Is It Safe to Sleep on My Back During Pregnancy?

Sleep Back Pregnancy

It is estimated that one-third of your life is spent sleeping.1 Getting adequate sleep is important especially when you are pregnant. Good sleep hygiene can help you to have a healthier baby. But, did you know that sleep position is also important during pregnancy?

It is recommended that pregnant women sleep on their left side with knees bent to prevent any blood flow restriction to the fetus.2,3 When a pregnant woman sleeps on her back, there is a greater potential for compressing blood flow to the uterus and lowering oxygen supply to the developing fetus.2 Pregnant women who are in their second or third trimesters, when the fetus is heavier, have a particular benefit from sleeping on their left sides.1 Sleeping on your left side relieves pressure on major blood vessels and can decrease the potential for blood flow restriction. Sleeping on your side also decreases sleep-disordered breathing during pregnancy, which is more common if you sleep on your back.1

Sleep position during pregnancy is also associated with changes in fetal heart rate and placental blood flow.4,5 Two Australian studies found that pregnant women, who self-reported that they slept on their back for the last month or more of their pregnancy, had a higher rate of late term stillbirth compared to women who reported sleeping on their left side.1,5

There is still a need for larger studies to determine just how much sleeping on your back during pregnancy can affect your baby. But, for now, most experts agree that you should sleep on your left side while you are pregnant. If you start out sleeping on your left side, you may change position while sleeping but you are more likely to remain on your left side.4 If you wake up in another position like on your back, just try to remember to move back to your left side.4

Pillows and wedges may help you stay on your left side while you sleep.2,3 You can place these pillows and wedges between your bent knees, under your stomach, or behind your back.3 Sleep training techniques such as the tennis ball technique may also be used.2 The tennis ball technique uses some type of object to make sleeping on your back uncomfortable.

The American Congress of Obstetricians and Gynecologists (ACOG) provide guidance on back pain during pregnancy. They recommend sleeping on your side and putting one or two pillows between your legs to provide more back support.6

The American Academy of Sleep Medicine (AASM) recommends that pregnant women maintain good sleep practices to have a healthy baby. Good sleep behaviors include:3,7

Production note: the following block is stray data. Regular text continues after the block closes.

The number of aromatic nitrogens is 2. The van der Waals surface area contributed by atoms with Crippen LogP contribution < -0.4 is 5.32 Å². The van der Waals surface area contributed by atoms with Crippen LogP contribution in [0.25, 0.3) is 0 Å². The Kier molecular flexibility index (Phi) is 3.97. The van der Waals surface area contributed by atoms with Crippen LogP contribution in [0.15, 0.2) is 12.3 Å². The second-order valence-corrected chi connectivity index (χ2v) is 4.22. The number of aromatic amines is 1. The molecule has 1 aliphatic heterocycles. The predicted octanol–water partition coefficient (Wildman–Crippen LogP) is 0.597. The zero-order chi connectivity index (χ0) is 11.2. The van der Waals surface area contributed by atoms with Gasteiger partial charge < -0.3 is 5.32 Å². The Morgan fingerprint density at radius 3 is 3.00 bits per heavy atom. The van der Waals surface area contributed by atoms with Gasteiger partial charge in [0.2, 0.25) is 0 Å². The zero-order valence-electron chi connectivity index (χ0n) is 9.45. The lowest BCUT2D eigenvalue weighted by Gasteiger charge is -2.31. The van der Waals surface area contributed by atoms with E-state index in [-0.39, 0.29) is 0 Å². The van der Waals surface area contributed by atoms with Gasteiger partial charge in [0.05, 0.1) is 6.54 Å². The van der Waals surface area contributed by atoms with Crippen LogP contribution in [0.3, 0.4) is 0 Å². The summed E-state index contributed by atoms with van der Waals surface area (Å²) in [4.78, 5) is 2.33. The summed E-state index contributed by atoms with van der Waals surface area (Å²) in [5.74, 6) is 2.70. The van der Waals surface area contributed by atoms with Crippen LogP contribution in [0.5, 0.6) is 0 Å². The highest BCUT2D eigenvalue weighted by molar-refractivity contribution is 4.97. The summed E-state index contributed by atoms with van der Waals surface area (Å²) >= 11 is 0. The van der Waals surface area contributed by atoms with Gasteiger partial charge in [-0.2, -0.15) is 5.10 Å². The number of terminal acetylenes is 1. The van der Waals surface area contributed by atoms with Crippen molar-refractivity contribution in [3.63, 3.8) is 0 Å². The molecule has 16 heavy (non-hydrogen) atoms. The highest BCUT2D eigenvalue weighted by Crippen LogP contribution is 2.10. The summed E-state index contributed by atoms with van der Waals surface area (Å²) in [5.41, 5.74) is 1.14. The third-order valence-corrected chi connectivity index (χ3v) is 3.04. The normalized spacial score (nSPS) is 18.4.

• Maintaining a good sleep routine
  • Go to bed and wake up around the same time each day
  • If you are going to nap, do it earlier in the day
  • Reducing the amount of fluids you drink at night
  • Drink plenty of fluids during the day to stay hydrated
  • Don’t drink too much at night
  • Eating a healthy and well-balanced diet
  • Avoid spicy or fried foods that upset your stomach
  • Eat small, but frequent meals
  • Participating in regular physical activity (with physician approval)
  • Reduced leg cramps at night
  • Prevents excessive weight gain
  • Practicing relaxation and breathing techniques before bed
  • Reduces tension
  • Promotes sleep
  • Relieving nasal congestion that can interrupt sleep
  • Maintaining a dark, cool, and comfortable environment to promote sleep
  • Avoiding staying in bed and trying to fall asleep
  • Don’t watch the clock
  • Avoiding alcohol and caffeine
  • Stimulating substance that can interfere with sleep

Additional resources on sleep position:

References:

  1. https://www.ncbi.nlm.nih.gov/pubmed/21673002
  2. https://www.ncbi.nlm.nih.gov/pubmed/24661447
  3. https://www.mayoclinic.org/healthy-lifestyle/pregnancy-week-by-week/basics/healthy-pregnancy/hlv-20049471
  4. https://www.ncbi.nlm.nih.gov/pubmed/29023736
  5. https://www.ncbi.nlm.nih.gov/pubmed/25568999
  6. https://www.acog.org/Patients/FAQs/Back-Pain-During-Pregnancy
  7. https://aasm.org/pregnant-women-good-sleep-is-one-of-the-best-ways-to-assure-a-healthy-baby/
Lauren McMahan
Dr. Lauren McMahan has a Doctor of Pharmacy from Lipscomb University College of Pharmacy in Nashville, TN. She currently works for a large national healthcare company, where she provides her research and writing expertise to support evidence-based initiatives to improve patient care. She enjoys exercising, reading, and thrifting in her spare time.

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